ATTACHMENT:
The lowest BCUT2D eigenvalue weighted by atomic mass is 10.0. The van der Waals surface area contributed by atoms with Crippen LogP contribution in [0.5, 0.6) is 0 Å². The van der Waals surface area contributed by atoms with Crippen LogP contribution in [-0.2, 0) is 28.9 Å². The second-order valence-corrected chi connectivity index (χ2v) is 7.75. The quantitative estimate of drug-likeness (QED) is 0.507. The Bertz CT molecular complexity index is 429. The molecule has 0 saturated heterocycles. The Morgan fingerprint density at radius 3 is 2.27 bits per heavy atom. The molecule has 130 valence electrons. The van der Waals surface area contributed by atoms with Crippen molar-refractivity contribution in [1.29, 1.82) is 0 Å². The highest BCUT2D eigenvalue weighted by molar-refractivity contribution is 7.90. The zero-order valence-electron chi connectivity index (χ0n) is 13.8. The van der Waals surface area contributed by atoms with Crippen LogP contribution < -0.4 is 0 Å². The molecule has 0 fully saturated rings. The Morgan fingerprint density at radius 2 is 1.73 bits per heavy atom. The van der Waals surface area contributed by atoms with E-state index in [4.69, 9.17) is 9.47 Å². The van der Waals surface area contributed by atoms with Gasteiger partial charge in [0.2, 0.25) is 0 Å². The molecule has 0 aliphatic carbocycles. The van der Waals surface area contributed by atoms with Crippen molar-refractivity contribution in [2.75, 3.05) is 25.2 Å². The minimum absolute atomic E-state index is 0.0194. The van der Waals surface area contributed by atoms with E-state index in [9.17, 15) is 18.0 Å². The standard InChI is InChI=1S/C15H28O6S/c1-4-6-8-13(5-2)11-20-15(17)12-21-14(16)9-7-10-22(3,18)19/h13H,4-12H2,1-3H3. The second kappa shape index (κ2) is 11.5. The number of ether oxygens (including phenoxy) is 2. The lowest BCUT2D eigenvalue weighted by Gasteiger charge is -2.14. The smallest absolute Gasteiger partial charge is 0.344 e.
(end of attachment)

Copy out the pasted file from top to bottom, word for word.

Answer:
The lowest BCUT2D eigenvalue weighted by atomic mass is 10.0. The van der Waals surface area contributed by atoms with Crippen LogP contribution in [0.5, 0.6) is 0 Å². The van der Waals surface area contributed by atoms with Crippen LogP contribution in [-0.2, 0) is 28.9 Å². The second-order valence-corrected chi connectivity index (χ2v) is 7.75. The quantitative estimate of drug-likeness (QED) is 0.507. The Bertz CT molecular complexity index is 429. The molecule has 0 saturated heterocycles. The Morgan fingerprint density at radius 3 is 2.27 bits per heavy atom. The molecule has 130 valence electrons. The van der Waals surface area contributed by atoms with Crippen molar-refractivity contribution in [1.29, 1.82) is 0 Å². The highest BCUT2D eigenvalue weighted by molar-refractivity contribution is 7.90. The zero-order valence-electron chi connectivity index (χ0n) is 13.8. The van der Waals surface area contributed by atoms with Crippen LogP contribution < -0.4 is 0 Å². The molecule has 0 fully saturated rings. The Morgan fingerprint density at radius 2 is 1.73 bits per heavy atom. The van der Waals surface area contributed by atoms with E-state index in [4.69, 9.17) is 9.47 Å². The van der Waals surface area contributed by atoms with Gasteiger partial charge in [0.2, 0.25) is 0 Å². The molecule has 0 aliphatic carbocycles. The van der Waals surface area contributed by atoms with Crippen molar-refractivity contribution in [2.75, 3.05) is 25.2 Å². The minimum absolute atomic E-state index is 0.0194. The van der Waals surface area contributed by atoms with E-state index in [9.17, 15) is 18.0 Å². The standard InChI is InChI=1S/C15H28O6S/c1-4-6-8-13(5-2)11-20-15(17)12-21-14(16)9-7-10-22(3,18)19/h13H,4-12H2,1-3H3. The second kappa shape index (κ2) is 11.5. The number of ether oxygens (including phenoxy) is 2. The lowest BCUT2D eigenvalue weighted by Gasteiger charge is -2.14. The smallest absolute Gasteiger partial charge is 0.344 e.